The Instigator
lol101
Pro (for)
Losing
0 Points
The Contender
tejretics
Con (against)
Winning
24 Points

God doesn't exist

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Post Voting Period
The voting period for this debate has ended.
after 9 votes the winner is...
tejretics
Voting Style: Open Point System: 7 Point
Started: 7/27/2015 Category: Religion
Updated: 1 year ago Status: Post Voting Period
Viewed: 990 times Debate No: 78146
Debate Rounds (5)
Comments (13)
Votes (9)

 

lol101

Pro

Rules:
-Round 1 is acceptance.
-You must accept my own definition of God.

God-"perfect, all-powerful spirit and being who created the universe"

Exist-"to have actual being : to be real"

Sources:
1]http://i.word.com...
tejretics

Con

I accept.
Debate Round No. 1
lol101

Pro

I'm going to start off with a popular piece of reasoning. I will introduce more arguments as I go on.

God is claimed to be omnipotent, which means that he is in the stste of "having complete or unlimited power". Here's a thought about that. Can he create a rock so heavy that he is unable to lift it, but then lift it? If he can, then God is not omnipotent. If he has unlimited power, then his rock should cause him to fail to lift the rock. That literally means that he CANNOT create a rock that can do so, meaning he has limited power. If he cannot, then he still is not omnipotent, since his power is too limited to lift the rock. The claim that God is omnipotent is a false assertion that is left unsupported. This literally means that God's omnipotence is illogical.

P1: If God cannot/can lift this alleged rock, he is illogical.
P2: If something is illogical, it means that there is no logic to it.
P3: If something is illogical, it cannot exist.
C1: God does not exist.

Sources:
1]http://i.word.com...
tejretics

Con

I will post my argument in this round, and rebut Pro’s argument in the next.


Key:


I will be using multiple logic symbols in this debate which will be useful for me to demonstrate modal expressions. This acts as a key for all the logic symbols I use.


<> ‘possibly; is logically possible that’

[] ‘necessarily; is not logically possible that not that’

p-->q ‘if p, then q’

~ ‘not’

G the proposition ‘God exists’


C1) Modal ontological argument


I shall be using the modal ontological argument, an ontological argument predicated on the nature of modality, for God’s existence. The definition of God here is one with all properties mentioned, along with the property of necessary existence, i.e. where G → []G.


1) If p can be perceived, then p is logically possible

2) God can be perceived

P1: It is logically possible that God exists

3) If God exists, God is a necessary being

4) If God does not have necessary existence, then God necessarily does not exist

5) God’s non-existence, if true, is solely contingent

P2: If God is true in one possible world, then God is necessarily true in all possible worlds

6) The actual world is a possible world

7) If God has necessary existence, then God exists

C: Therefore, God exists


The argument phrased in modus ponens form:


a) If God exists in one possible world, God exists in all possible worlds

b) God exists in one possible world

C: Therefore, God exists in all possible worlds


a) God is Necessary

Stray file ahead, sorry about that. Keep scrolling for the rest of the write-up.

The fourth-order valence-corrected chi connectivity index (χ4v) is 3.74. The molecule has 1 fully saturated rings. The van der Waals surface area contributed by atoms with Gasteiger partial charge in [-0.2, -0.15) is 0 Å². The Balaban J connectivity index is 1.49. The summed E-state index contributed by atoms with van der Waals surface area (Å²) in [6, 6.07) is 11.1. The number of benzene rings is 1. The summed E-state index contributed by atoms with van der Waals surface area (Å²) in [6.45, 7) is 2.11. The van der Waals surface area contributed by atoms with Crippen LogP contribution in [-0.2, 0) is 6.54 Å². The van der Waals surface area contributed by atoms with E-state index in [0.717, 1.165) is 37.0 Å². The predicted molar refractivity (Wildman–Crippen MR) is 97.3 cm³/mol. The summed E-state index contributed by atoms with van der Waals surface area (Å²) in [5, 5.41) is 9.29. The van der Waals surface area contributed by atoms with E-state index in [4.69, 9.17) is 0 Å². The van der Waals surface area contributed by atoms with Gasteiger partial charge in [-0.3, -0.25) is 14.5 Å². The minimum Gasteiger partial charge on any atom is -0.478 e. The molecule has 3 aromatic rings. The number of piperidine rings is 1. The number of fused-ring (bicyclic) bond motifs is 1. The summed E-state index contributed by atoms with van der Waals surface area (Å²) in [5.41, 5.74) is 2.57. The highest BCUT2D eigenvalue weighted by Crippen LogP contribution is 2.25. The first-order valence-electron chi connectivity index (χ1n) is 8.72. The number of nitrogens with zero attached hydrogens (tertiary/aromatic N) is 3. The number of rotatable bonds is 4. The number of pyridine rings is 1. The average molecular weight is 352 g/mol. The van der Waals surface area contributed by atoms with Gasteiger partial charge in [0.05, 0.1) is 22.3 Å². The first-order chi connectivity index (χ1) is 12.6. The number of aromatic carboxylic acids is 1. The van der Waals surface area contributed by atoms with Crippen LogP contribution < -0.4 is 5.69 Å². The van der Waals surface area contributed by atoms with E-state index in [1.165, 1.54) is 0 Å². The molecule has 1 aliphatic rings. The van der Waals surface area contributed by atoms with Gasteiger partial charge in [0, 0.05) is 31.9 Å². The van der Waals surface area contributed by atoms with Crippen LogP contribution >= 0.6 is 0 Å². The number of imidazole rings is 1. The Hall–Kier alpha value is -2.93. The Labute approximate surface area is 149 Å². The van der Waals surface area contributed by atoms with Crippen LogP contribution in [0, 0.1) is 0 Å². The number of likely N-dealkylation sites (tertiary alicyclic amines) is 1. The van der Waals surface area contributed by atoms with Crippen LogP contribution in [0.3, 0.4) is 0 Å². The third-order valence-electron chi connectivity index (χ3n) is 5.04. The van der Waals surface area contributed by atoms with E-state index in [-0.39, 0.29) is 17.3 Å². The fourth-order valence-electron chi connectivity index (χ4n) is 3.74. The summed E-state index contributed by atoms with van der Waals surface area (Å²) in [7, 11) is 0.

The premise: “If God exists in one possible world, then God exists.” We must first understand what a ‘possible world’ is. The Stanford Encyclopedia of Philosophy explains, “[T]hings, as a whole, needn't have been just as they are. Rather, things might have been different in countless ways, both trivial and profound. In any case, no matter how things had gone they would still have been part of a single, maximally inclusive, all-encompassing situation, a single world. … Intuitively, then, the actual world … is just one among many possible worlds.” [1]


From this, we can conclude that there are multiple situations that described how the world could have been, and each situation depicts one among infinite possible worlds. There are also situations that the world can’t have ‘been’ as such, since they would entail contradictions. But if <>p, then we can conclude that p exists in at least one possible world [2].


Now, if p existed in all possible worlds, then []p, meaning ~<>~p. Now, take the proposition G, i.e. the proposition ‘God exists’. With the law of the excluded middle, one can reasonably assert that either []G or ~[]G [3].


Becker’s postulate also concludes that ~[]G → []~G [4]. Since God is defined as “necessary being”, if God does not have necessary existence, he necessarily does not exist. If something is “necessary”, then it is true in all possible worlds. But since God’s existence remains possible, it is true in some possible world, which means God doesn’t necessarily not exist, which, from Becker’s postulate and modus tollens, allows us to conclude that if God exists in at least one possible world, God is necessary.


b) Possibility of God


Premise two is defended from Sankara’s dictum [5], which states that if p can be perceived, then <>p. If p is considered ‘possible’, then it does not entail a logical contradiction, i.e. is logically possible. When p does entail a logical contradiction, when the contradiction is realized, p cannot be perceived, due to Russell and Whitehead 1910’s proposition that known as the Law of Non-Contradiction [6], which entails that if []q and p is an unproved proposition that contradicts q, then ~p. The link here is that God can be perceived, and entails no contradiction. Therefore, God is logically possible.